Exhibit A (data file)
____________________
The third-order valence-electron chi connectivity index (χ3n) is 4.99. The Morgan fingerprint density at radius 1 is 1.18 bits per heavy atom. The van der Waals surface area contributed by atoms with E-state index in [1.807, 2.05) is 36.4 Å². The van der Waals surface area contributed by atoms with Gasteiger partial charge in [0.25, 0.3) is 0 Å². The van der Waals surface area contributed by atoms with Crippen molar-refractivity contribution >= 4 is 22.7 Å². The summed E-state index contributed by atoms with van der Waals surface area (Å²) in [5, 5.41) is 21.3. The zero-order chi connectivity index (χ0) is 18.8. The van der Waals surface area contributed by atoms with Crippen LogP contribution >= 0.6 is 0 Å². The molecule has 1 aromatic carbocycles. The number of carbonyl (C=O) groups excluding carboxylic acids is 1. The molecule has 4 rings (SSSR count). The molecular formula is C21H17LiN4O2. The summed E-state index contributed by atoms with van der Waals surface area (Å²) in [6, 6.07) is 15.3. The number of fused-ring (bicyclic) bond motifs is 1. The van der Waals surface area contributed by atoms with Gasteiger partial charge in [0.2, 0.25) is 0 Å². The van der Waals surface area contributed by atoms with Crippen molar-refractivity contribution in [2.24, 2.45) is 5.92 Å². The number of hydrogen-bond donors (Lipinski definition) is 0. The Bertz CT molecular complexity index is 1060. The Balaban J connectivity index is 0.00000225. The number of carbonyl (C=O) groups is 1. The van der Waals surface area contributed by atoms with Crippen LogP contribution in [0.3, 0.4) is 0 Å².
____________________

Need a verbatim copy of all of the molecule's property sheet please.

The third-order valence-electron chi connectivity index (χ3n) is 4.99. The Morgan fingerprint density at radius 1 is 1.18 bits per heavy atom. The van der Waals surface area contributed by atoms with E-state index in [1.807, 2.05) is 36.4 Å². The van der Waals surface area contributed by atoms with Gasteiger partial charge in [0.25, 0.3) is 0 Å². The van der Waals surface area contributed by atoms with Crippen molar-refractivity contribution >= 4 is 22.7 Å². The summed E-state index contributed by atoms with van der Waals surface area (Å²) in [5, 5.41) is 21.3. The zero-order chi connectivity index (χ0) is 18.8. The van der Waals surface area contributed by atoms with Crippen LogP contribution >= 0.6 is 0 Å². The molecule has 1 aromatic carbocycles. The number of carbonyl (C=O) groups excluding carboxylic acids is 1. The molecule has 4 rings (SSSR count). The molecular formula is C21H17LiN4O2. The summed E-state index contributed by atoms with van der Waals surface area (Å²) in [6, 6.07) is 15.3. The number of fused-ring (bicyclic) bond motifs is 1. The van der Waals surface area contributed by atoms with Gasteiger partial charge in [0.2, 0.25) is 0 Å². The van der Waals surface area contributed by atoms with Crippen molar-refractivity contribution in [2.24, 2.45) is 5.92 Å². The number of hydrogen-bond donors (Lipinski definition) is 0. The Bertz CT molecular complexity index is 1060. The Balaban J connectivity index is 0.00000225. The number of carbonyl (C=O) groups is 1. The van der Waals surface area contributed by atoms with Crippen LogP contribution in [0.3, 0.4) is 0 Å².